Inquiry told of Moyane bid to gag media
Publish date: 10 August 2018
Issue Number: 4520
Diary: Legalbrief Today
In response to defamation proceedings brought under Commissioner Tom Moyane’s watch at SARS, the amaBhungane Centre for Investigative Journalism has turned to the Nugent inquiry into tax administration and governance at SARS for clarity on whether its reporting on allegations of unlawful conduct within the agency breached section 67(3) of the Tax Administration Act (TAA), by disclosing SARS and taxpayer confidential information, notes Legalbrief. In 2016, SARS, Moyane, and acting chief operations officer, Jonas Makwakwa, brought defamation proceedings against two amaBhungane reporters and the Mail & Guardian. AmaBhungane argues this was neither rational nor in the best interests of the public or SARS. A Mail & Guardian report notes the SARS suit related to an amaBhungane exposé, ‘Sars wars: Moyane’s empire strikes back‘, which the M&G published in 2016. Its authors, Sam Sole and Craig McKune, were cited as defendants alongside the paper. The story reported on allegations made by insiders against Moyane, Makwakwa and SARS. In their suit, Moyane and Makwakwa sought R1m in damages each while SARS claimed it had suffered damages worth R2m. They also claimed that the reporters and the newspaper committed a criminal offence, breaching the TAA by disclosing confidential information.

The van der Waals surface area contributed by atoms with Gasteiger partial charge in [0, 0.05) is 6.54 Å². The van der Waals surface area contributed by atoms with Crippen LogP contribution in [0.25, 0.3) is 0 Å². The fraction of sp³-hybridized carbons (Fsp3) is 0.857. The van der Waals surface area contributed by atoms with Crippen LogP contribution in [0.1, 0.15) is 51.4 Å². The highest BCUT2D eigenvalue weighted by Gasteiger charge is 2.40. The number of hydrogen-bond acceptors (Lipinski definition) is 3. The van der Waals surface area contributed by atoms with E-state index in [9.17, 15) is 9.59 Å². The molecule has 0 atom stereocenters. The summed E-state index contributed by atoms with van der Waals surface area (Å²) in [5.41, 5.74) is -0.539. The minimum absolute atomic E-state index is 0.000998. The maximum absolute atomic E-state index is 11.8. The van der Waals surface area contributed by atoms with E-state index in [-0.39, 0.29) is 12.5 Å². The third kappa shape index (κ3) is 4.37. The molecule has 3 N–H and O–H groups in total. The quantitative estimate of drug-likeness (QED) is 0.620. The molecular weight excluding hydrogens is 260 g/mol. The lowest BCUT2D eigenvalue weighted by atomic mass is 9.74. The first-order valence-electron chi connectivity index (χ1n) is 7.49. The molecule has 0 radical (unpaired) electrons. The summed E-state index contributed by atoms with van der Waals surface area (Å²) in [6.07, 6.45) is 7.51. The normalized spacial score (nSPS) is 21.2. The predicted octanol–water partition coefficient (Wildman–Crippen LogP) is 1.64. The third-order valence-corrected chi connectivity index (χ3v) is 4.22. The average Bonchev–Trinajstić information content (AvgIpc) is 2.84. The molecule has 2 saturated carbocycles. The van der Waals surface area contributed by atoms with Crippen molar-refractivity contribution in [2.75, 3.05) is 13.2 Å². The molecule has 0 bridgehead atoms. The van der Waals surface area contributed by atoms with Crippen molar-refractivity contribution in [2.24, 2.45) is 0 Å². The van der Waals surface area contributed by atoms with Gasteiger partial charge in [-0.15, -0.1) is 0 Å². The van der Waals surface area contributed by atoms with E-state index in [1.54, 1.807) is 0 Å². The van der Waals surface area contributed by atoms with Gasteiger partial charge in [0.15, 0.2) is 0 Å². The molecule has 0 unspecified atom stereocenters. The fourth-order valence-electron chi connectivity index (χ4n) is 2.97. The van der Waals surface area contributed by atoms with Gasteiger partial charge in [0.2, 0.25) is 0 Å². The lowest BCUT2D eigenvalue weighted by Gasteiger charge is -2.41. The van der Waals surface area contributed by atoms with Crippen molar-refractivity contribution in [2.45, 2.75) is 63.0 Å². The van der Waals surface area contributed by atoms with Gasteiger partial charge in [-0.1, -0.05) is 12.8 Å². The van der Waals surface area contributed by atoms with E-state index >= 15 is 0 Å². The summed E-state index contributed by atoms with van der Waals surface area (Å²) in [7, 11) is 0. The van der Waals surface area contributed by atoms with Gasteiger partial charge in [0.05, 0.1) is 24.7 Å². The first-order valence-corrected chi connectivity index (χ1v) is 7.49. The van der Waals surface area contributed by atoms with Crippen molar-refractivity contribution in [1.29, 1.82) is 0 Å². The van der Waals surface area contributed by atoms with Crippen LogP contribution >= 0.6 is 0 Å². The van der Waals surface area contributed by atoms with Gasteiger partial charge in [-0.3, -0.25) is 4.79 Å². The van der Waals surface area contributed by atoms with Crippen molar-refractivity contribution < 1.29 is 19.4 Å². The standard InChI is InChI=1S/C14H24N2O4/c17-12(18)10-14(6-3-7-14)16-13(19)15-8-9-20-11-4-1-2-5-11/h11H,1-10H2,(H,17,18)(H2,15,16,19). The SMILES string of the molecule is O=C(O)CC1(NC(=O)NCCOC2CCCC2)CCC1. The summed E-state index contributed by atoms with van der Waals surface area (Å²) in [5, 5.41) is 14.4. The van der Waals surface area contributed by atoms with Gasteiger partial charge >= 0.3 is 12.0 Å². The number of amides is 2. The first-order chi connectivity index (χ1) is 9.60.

Shortly after Moyane was suspended as commissioner, Moyane and SARS withdrew their claims. Makwakwa has not, notes the M&G report. AmaBhungane’s Nugent submission states: ‘In its attempt to, we submit, improperly invoke the TAA as a means to suppress the media’s reportage of allegations in the public interest against them, the plaintiffs acted against the public interest and sought to stifle reportage which the public clearly had a right to know. The effect of an allegation that amaBhungane breached section 67(3) of the TAA is that it committed a criminal offence. The potential for such a finding to be visited upon a member of the media would chill reportage relating to SARS (such as the reportage in the article) which clearly would undermine media freedom and the public’s right to be informed.' The submission also notes that SARS similarly sought to rely on section 67(3) to declare unlawful parts of veteran journalist Jacques Pauw’s book The President’s Keepers. The submission invites the commission to ‘express a view in its report on whether the reportage of allegations of unlawful conduct within SARS, which is in the public interest, is a contravention of section 67(3) of the TAA’. AmaBhungane is represented by Webber Wentzel.